While Ed continued to arrange charts for his big band, he joined the band at the Class A nightclub in Windsor, Canada; The Elmwood Casino, playing trumpet for top named stars like Tony Bennett, Sammy Davis Jr. and Liza Minelli, to name a few. When not playing at the Elmwood, Ed played at the Roostertail nightclub playing for all the big name stars and many others. In August 1972, while at the Elmwood, Ed was selected to become the house band-leader and contractor for the Elmwood Casino, which came at the right time as Ed & Jean had a new addition to their family; daughter Alicia. Chuck Thurston a reporter for the Detroit Free Press wrote Ed Nuccilli is taking over the leadership of the Elmwood's house band. Business Man's Bounce is out and jazz is in! The run was great fun but in late 1974, the Elmwood could no longer afford the cost of bringing major stars to its club, and went to a format of dinner theatre. Ed was asked to stay on as leader, but declined. During this time, he was also busy writing arrangements for other groups, such as Lorio, a popular Detroit group featuring Sam Lochricchio and Sandra Mandella doing the 'hits' of that time in their own special way. When the Elmwood and Roostertail clubs closed, that marked an end to the Class 'A' nightclubs featuring big name acts. In late May of 1973, Ed was hired by 'Motown' as an arranger. He wrote charts for Smokey Robinson, The Ruffin Brothers and others, with producer Hank Cosby. Unfortunately, Motown Records decided to move its operations to California in August of 1974 and for many reasons, Ed stayed home in Detroit and did not follow the company to its new home in Los Angeles. In the late 70's, the Hyatt Regency Hotel in Dearborn, Michigan opened an exclusive, intimate room called DB's. They booked star entertainers such as Nancy Wilson, Steve Allen, Al Martino, and Jerry Vale, just to name a few. Ed played there, with the Johnny Trudell Orchestra from about 1976 until about 1980.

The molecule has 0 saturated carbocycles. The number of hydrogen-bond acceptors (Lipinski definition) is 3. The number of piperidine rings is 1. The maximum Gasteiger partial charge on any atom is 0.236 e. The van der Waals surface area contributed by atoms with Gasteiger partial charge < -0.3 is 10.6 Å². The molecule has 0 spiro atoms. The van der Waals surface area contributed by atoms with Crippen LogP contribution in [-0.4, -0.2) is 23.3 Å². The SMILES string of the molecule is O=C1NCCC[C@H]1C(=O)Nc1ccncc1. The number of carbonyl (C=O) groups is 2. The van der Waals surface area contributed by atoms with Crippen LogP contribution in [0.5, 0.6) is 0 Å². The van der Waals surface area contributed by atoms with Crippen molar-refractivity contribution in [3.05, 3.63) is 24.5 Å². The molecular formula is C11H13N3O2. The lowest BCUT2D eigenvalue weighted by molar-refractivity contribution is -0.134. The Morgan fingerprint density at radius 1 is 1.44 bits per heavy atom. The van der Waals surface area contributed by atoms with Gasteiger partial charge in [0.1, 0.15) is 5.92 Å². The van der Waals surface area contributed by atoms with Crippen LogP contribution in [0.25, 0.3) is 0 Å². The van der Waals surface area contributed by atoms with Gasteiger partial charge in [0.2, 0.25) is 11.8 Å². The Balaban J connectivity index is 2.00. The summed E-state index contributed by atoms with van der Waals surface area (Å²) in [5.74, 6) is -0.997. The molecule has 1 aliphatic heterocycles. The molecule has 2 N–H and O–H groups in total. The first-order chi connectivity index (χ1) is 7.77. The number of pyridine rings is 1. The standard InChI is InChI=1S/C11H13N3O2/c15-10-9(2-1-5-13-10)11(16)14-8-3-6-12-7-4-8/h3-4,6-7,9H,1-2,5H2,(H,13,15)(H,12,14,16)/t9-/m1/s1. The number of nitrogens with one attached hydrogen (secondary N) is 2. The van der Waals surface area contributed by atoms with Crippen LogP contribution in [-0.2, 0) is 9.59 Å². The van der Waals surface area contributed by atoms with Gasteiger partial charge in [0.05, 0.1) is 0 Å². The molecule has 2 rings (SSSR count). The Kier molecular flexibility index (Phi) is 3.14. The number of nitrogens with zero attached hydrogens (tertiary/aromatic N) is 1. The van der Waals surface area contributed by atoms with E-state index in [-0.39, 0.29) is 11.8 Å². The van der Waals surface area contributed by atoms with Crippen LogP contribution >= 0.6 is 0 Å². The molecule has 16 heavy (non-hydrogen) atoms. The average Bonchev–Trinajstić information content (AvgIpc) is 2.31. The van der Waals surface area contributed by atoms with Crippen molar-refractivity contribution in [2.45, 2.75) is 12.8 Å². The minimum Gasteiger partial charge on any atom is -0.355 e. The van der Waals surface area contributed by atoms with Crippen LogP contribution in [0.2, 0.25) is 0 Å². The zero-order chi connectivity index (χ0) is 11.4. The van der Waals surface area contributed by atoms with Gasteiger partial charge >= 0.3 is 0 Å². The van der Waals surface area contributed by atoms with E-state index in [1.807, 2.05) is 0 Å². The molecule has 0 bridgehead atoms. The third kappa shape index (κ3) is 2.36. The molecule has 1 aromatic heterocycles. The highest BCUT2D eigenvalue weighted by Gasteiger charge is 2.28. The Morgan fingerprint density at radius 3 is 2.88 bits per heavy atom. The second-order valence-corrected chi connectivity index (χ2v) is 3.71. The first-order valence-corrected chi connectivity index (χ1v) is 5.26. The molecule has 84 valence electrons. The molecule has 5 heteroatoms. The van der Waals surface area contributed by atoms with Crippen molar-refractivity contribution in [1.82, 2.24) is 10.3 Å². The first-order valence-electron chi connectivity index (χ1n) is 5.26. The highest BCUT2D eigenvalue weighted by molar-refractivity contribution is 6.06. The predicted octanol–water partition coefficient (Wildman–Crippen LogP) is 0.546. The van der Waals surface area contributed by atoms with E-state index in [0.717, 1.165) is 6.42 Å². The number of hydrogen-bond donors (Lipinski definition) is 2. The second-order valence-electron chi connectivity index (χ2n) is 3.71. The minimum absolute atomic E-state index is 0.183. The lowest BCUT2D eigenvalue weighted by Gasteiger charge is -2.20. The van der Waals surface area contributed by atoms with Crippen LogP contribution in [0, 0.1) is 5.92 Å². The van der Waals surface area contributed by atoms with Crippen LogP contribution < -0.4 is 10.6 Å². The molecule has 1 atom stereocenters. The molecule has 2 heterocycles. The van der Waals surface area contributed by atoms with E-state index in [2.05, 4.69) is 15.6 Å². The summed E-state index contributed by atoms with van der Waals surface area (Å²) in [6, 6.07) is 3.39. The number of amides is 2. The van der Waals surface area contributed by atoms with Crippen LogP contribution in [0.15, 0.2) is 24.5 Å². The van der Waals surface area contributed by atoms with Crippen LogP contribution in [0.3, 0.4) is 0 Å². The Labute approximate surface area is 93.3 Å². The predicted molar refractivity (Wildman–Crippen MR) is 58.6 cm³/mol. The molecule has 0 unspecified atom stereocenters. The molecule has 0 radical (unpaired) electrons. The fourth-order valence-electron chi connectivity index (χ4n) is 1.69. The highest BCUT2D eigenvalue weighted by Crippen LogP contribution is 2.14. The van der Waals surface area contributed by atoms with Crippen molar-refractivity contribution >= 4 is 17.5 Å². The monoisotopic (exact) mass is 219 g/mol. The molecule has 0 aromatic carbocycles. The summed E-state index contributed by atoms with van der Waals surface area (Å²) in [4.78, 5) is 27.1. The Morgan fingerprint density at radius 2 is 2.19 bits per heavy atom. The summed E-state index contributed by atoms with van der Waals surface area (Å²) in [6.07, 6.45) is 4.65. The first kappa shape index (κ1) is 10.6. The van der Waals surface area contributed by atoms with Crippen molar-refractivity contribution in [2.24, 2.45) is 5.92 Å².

In the early 1980's a flock of young aspiring jazz musicians came out of Oakland University in Rochester, Michigan who were in the jazz studies program with Doc Holliday. Some of these young talents were: Steve Wood, Jim VanDyke, Chris Pitts, Brad Felt, Jeff Gedz, Walt Szymanski, Scott Peter, Dan McAllister: all of who played the Plural Circle at some point over the years, and some are still with Ed's band today! 1981 was the 2nd year of the Montreux-Detroit Jazz Festival. Ed Nuccilli & Plural Circle played the festival for the first time that year and for 13 consecutive years following, as a highly regarded closing act, with the exception of one year; they played in an earlier time slot. The band featured such notable local jazz musicians as Marcus Belgrave, Wendell Harrison, Rayse Biggs, Thomas Beans Bowles, Vincent York, Lawrence Williams, Jaribu Shahid, Ken Cox, Walt Szymanski, Chris Pitts and many others. In 1984, Ed Nuccilli & Plural Circle supported the great Thad Jones with Thad's compositions. In 1996 the band returned to back up Detroit born and raised, great jazz guitarist, Kenny Burrell! During the period from the mid 70's through the early 90's Ed Nuccilli & Plural Circle performed at many different venues, such as concerts in the parks, Hart Plaza, Coleman A. Young Center, dances, educational concerts at schools, and more. Ed also spent 2 years as an artist-in-residence at Trenton High School in the late 80's and also taught jazz improvisation classes at Henry Ford Community College under Rick Goward for 7 years.
In 1997 Ed's band was invited to perform at the Michigan Jazz Festival, which was held at the Botsford Inn site in Farmington Hills, which would later move to the Schoolcraft College Campus in Livonia. Ed Nuccilli & Plural Circle has performed for the Michigan Jazz Festival from the years 2000 - 2006 consecutively as of this writing. Ed Nuccilli & Plural Circle was selected to play at the newly named Detroit International Jazz Festival Labor Day of 2006 to a great audience of jazz lovers from near and far!
In June of 2004, Ed's Group of 18 musicians was featured at the famous jazz club: Baker's Keyboard Lounge. The band performed once a month through October of 2006, where they took a short hiatus. So presently Ed Nuccilli & Plural Circle are currently in the process of recording Ed's original jazz compositions, which are also arranged by Ed exclusively for his 18-piece Plural Circle group. One CD is available and more are in the making.
Ed continues to spend his days, writing the music I hear in my head. He stays busy writing music, and the band continues to rehearse and work around the Detroit area.